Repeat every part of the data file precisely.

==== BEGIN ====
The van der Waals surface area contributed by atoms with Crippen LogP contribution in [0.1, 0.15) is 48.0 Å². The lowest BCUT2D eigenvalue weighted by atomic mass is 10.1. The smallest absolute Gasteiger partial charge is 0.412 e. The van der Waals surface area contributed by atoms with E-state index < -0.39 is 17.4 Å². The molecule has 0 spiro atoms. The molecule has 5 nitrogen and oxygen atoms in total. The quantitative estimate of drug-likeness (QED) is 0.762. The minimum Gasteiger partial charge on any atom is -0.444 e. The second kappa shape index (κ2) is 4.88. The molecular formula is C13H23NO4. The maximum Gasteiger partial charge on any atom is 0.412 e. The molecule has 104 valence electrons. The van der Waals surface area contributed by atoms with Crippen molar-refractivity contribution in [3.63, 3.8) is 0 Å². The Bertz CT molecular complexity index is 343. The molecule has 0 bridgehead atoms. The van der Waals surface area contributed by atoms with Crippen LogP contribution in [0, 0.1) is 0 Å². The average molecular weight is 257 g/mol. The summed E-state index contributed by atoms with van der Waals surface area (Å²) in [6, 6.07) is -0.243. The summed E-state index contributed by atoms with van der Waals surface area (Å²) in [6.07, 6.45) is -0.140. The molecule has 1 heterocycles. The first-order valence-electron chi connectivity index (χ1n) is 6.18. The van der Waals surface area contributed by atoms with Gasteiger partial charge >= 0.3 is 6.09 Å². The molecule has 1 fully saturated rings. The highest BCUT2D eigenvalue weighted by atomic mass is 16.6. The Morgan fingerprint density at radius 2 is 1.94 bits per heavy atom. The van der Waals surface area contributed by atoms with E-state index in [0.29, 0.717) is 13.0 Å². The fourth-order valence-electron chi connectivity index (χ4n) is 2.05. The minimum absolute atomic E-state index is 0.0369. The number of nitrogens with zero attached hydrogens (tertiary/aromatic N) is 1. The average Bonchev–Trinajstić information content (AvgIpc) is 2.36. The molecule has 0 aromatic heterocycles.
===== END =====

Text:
The van der Waals surface area contributed by atoms with Crippen LogP contribution in [0.1, 0.15) is 48.0 Å². The lowest BCUT2D eigenvalue weighted by atomic mass is 10.1. The smallest absolute Gasteiger partial charge is 0.412 e. The van der Waals surface area contributed by atoms with E-state index < -0.39 is 17.4 Å². The molecule has 0 spiro atoms. The molecule has 5 nitrogen and oxygen atoms in total. The quantitative estimate of drug-likeness (QED) is 0.762. The minimum Gasteiger partial charge on any atom is -0.444 e. The second kappa shape index (κ2) is 4.88. The molecular formula is C13H23NO4. The maximum Gasteiger partial charge on any atom is 0.412 e. The molecule has 104 valence electrons. The van der Waals surface area contributed by atoms with Crippen molar-refractivity contribution in [3.63, 3.8) is 0 Å². The Bertz CT molecular complexity index is 343. The molecule has 0 bridgehead atoms. The van der Waals surface area contributed by atoms with Crippen LogP contribution in [0, 0.1) is 0 Å². The average molecular weight is 257 g/mol. The summed E-state index contributed by atoms with van der Waals surface area (Å²) in [6, 6.07) is -0.243. The summed E-state index contributed by atoms with van der Waals surface area (Å²) in [6.07, 6.45) is -0.140. The molecule has 1 heterocycles. The first-order valence-electron chi connectivity index (χ1n) is 6.18. The van der Waals surface area contributed by atoms with Gasteiger partial charge >= 0.3 is 6.09 Å². The molecule has 1 fully saturated rings. The highest BCUT2D eigenvalue weighted by atomic mass is 16.6. The Morgan fingerprint density at radius 2 is 1.94 bits per heavy atom. The van der Waals surface area contributed by atoms with E-state index in [0.29, 0.717) is 13.0 Å². The fourth-order valence-electron chi connectivity index (χ4n) is 2.05. The minimum absolute atomic E-state index is 0.0369. The number of nitrogens with zero attached hydrogens (tertiary/aromatic N) is 1. The average Bonchev–Trinajstić information content (AvgIpc) is 2.36. The molecule has 0 aromatic heterocycles.